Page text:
Knoxville’s Black Lillies are lurking in the middle of the first-day lineup at Southern California’s coming Stagecoach festival, which has essentially become the Disneyland of country music. By the time that April event rolls around, it’s likely that organizers are going to wish they’d put them on a bigger stage, as they just might be that band everyone’s talking about while waiting for Eric Church to start. With enigmatic frontman Cruz Contreras, the Lillies have spun the best qualities (and none of the glitz) of American country’s past 50 years into the perfect soundtrack for the drive home after a hard day’s work. These are the songs you’ll want to hear again on the juke at the roadhouse later on, cold brew in hand, dancing boots on.
San Francisco’s Soft White Sixties have been steadily upping the wattage of their incendiary live shows since their 2010 formation, to the point where it’s getting darn near impossible not to notice them. Singer Octavio Genera has that undeniable frontman “it factor,” blasting out soul-scorched vocals and exuberant stage antics reminiscent of a young Mick Jagger or Pete Almqvist of the Hives.
The four fellas behind him spend their time somewhere between the Allman Brothers’ “At Fillmore East” and the Black Keys’ “El Camino,” with a throwback flare and controlled mania that’s almost too spit-shined to be truly dirty rock ’n’ roll – but that sure doesn’t stop them from trying. The Blue Lamp is becoming a regular stopover for these ruffians, so take advantage. Bigger venues seem sure to follow. With Ranch Ghost and Red Cloud.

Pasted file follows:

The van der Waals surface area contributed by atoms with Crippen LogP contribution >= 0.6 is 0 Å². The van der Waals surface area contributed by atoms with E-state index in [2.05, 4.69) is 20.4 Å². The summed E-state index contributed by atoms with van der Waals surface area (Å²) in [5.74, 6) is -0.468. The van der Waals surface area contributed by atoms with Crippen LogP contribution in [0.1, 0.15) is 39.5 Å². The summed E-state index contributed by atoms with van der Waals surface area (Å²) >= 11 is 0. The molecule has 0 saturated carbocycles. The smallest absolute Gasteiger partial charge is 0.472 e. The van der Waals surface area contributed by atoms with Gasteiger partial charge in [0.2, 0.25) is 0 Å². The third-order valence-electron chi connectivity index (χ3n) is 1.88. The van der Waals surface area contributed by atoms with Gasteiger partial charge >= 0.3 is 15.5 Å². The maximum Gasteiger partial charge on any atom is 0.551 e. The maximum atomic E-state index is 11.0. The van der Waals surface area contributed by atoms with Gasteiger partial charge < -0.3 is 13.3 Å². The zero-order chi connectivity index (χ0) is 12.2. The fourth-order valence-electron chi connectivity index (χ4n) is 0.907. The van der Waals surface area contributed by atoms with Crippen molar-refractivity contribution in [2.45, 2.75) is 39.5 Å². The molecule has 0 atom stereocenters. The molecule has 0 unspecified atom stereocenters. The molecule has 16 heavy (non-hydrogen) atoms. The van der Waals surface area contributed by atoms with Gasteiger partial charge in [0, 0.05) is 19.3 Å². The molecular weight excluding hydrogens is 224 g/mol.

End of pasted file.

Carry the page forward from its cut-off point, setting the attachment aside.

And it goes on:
It’s hard to know what exactly to devote your attention to when listening to a Patty Larkin song. First, there’s the guitar playing, surgical in its precision, often sweet, sometimes haunting, and overwhelmingly rich and expressive in a way that most six-string players can only dream of creating. Then there’s the vocals, delivered with the equally intense longing and worldliness of a woman who’s had the longevity to release 13 albums over a 25-year career. Larkin has said that she wants her last release, “Still Green,” to leave listeners with “a sense of hope.” Who knows if it will, but it’s hard to imagine this tantalizing collection won’t inspire hope for many more Larkin albums to come.
We’re just going to go ahead and say this again: The Backstreet Boys are playing at Ace of Spades. The Fray is opening. Our minds are blown. 1417 R St., Sacramento. $49.95. www.aceofspadessac.com.